Soon enough, apple stack cake started to gain a reputation as “a poor man’s fruit cake,” or so Alfred Emanuel Smith described it in his an 1893 issue of New Outlook. Given our modern anti-fruitcake sentiment, you might mistake that description as an insult, but don’t fool yourself.
While I’ll never have a chance to try my grandmother Stella’s recipe, with my mother’s memories and some culinary triangulation, my version can come awful close. And I can tell you this poor man’s fruit cake, as part of any holiday spread, would be a distinct improvement over any other sort.
Apple Stack Cake
Serves six, but recipe is easily doubled or tripled
Traditionally, apple stack cakes “mature” for a day or two before serving, where the relatively lean cake slowly soaks up apple butter, making it fall-apart tender. But given its other history as a crowd-sourced wedding cake assembled and eaten on the big day, I wanted this version to taste delicious without the wait.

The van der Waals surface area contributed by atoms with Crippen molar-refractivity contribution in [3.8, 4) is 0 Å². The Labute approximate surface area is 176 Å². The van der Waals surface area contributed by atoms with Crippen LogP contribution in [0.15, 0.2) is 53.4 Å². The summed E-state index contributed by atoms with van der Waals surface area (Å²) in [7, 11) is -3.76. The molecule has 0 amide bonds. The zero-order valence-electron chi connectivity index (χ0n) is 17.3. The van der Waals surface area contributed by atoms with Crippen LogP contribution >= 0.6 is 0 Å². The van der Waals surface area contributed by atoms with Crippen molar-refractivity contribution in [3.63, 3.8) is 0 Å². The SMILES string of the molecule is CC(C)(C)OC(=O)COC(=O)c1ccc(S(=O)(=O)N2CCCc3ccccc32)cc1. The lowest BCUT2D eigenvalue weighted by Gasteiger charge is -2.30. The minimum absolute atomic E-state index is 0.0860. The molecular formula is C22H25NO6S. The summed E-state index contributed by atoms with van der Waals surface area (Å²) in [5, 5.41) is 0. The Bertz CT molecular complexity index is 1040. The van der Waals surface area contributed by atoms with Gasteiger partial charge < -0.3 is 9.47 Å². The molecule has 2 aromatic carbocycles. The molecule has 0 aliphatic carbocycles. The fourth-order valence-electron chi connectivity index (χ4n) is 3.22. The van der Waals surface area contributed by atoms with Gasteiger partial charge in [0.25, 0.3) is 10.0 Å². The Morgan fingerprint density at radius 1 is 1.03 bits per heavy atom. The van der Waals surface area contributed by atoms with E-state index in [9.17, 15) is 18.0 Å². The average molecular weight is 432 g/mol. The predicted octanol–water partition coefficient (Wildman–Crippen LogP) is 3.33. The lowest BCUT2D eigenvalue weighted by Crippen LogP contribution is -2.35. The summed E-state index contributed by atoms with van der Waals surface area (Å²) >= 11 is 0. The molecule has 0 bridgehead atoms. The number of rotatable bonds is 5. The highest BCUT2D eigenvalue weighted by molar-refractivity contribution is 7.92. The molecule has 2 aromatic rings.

Double or triple this recipe to make a show stopping layer cake to feed a holiday crowd. Or, if your friends and family enjoy baking at home, enlist their help, ask them to bake a layer or two, and make it the traditional way.
13 ounces all-purpose flour
4 ounces unsalted butter or lard, room temperature
4 ounces brown sugar
1½ teaspoons ground ginger
1½ teaspoons fresh ginger, grated
1 tablespoon baking soda
6 ounces molasses or sorghum
1 egg, lightly beaten
1 tablespoon vanilla extract
2 ounces buttermilk
To assemble and serve
2 ounces unsalted butter, melted
2 cups apple butter, homemade or store bought
6 tablespoons heavy cream
1½ teaspoons freshly grated nutmeg
1. Preheat the oven to 350. This cake is made most traditionally, in a 10” cast iron skillet. If you have one and want to use it, brush it generously with melted butter and set aside. Otherwise, prepare three 8" cake pans with parchment paper rounds and grease lightly with pan spray.
2. Sift the flour and set aside.